I am much more certain of my reading compass, though. I know how to find my way. But I wonder if all kids have a reading compass that is true and somehow ingrained into them, hardwired? I move easily across the terrain of books. I might read a dozen picture books (as I do most weeks) and then progress to my audiobook for the commute and then pick up the bathroom book a couple times a day in addition to reading the book I keep next to my reading chair. I know the genres and forms and formats I like and gravitate toward them. However, I venture out beyond knowns into unknowns from time to time (especially when someone recommends the road less travelled).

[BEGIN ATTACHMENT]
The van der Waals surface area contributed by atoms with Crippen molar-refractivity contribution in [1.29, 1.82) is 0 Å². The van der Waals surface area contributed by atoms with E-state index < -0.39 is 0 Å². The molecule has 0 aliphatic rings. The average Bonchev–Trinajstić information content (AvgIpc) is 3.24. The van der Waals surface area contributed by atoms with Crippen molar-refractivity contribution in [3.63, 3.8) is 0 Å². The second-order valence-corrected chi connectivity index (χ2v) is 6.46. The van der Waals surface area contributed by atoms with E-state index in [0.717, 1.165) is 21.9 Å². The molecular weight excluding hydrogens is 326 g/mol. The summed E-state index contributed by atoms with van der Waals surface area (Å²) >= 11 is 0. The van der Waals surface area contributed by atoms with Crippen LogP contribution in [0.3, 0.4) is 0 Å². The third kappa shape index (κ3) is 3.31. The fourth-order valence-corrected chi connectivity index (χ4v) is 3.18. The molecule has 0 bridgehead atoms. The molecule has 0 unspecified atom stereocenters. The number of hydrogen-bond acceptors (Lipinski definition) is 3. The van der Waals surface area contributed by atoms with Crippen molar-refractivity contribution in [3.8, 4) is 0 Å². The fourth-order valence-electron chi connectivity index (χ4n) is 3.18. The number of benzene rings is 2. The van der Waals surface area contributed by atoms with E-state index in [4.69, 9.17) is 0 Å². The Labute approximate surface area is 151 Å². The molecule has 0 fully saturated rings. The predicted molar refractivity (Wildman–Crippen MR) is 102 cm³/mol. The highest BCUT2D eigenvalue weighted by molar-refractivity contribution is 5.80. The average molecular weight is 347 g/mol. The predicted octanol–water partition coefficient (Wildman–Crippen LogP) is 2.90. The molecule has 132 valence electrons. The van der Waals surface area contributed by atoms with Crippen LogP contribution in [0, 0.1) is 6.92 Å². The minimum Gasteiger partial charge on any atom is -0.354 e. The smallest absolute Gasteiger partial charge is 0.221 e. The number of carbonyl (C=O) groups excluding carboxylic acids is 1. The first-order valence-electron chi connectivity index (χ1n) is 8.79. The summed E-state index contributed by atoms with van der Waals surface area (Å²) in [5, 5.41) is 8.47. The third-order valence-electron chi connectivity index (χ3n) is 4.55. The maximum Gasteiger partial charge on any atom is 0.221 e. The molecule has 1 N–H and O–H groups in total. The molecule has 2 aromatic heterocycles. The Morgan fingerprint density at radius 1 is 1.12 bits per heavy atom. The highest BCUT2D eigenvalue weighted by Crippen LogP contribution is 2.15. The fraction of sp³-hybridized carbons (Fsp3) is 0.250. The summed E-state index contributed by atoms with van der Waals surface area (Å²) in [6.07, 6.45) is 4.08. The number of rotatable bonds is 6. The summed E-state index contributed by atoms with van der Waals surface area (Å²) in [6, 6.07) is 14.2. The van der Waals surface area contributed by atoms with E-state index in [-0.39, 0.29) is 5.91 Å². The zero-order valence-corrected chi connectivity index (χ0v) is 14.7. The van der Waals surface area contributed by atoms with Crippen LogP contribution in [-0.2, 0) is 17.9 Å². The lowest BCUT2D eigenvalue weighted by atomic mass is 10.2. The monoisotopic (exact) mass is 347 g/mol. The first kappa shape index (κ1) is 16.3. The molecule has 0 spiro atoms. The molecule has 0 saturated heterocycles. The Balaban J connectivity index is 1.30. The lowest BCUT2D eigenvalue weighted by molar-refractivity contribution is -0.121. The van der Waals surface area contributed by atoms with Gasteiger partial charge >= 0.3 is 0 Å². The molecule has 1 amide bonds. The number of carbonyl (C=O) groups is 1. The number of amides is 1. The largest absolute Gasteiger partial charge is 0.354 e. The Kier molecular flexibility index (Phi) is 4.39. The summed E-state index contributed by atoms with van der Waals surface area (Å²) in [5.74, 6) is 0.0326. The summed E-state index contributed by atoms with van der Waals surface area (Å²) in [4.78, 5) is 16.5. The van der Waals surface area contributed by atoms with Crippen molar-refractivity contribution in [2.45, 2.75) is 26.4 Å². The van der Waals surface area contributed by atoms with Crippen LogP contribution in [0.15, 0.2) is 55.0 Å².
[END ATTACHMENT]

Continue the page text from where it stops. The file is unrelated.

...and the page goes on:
This is a rough sketch of a reading compass. The center of the compass is our comfort zone, the books and materials and genres and forms and formats we already know and love. UP signifies when we push ourselves to read something a bit longer, tougher, complex; DOWN is the opposite: reading easy as my colleague Kylene Beers calls it. Sideways movement is also movement out of the comfort zone, but here the movement is not in text length or complexity. More of the emphasis is on form and format and genre.
As we move through our stacks, the needle of the compass will swing. Sometimes it will point true in one direction. Sometimes it will be NE or SW or some other combination. I wonder how kids might show us their reading compasses as they progress through the year? If we are always dictating the texts, how can the needle ever move in a natural way?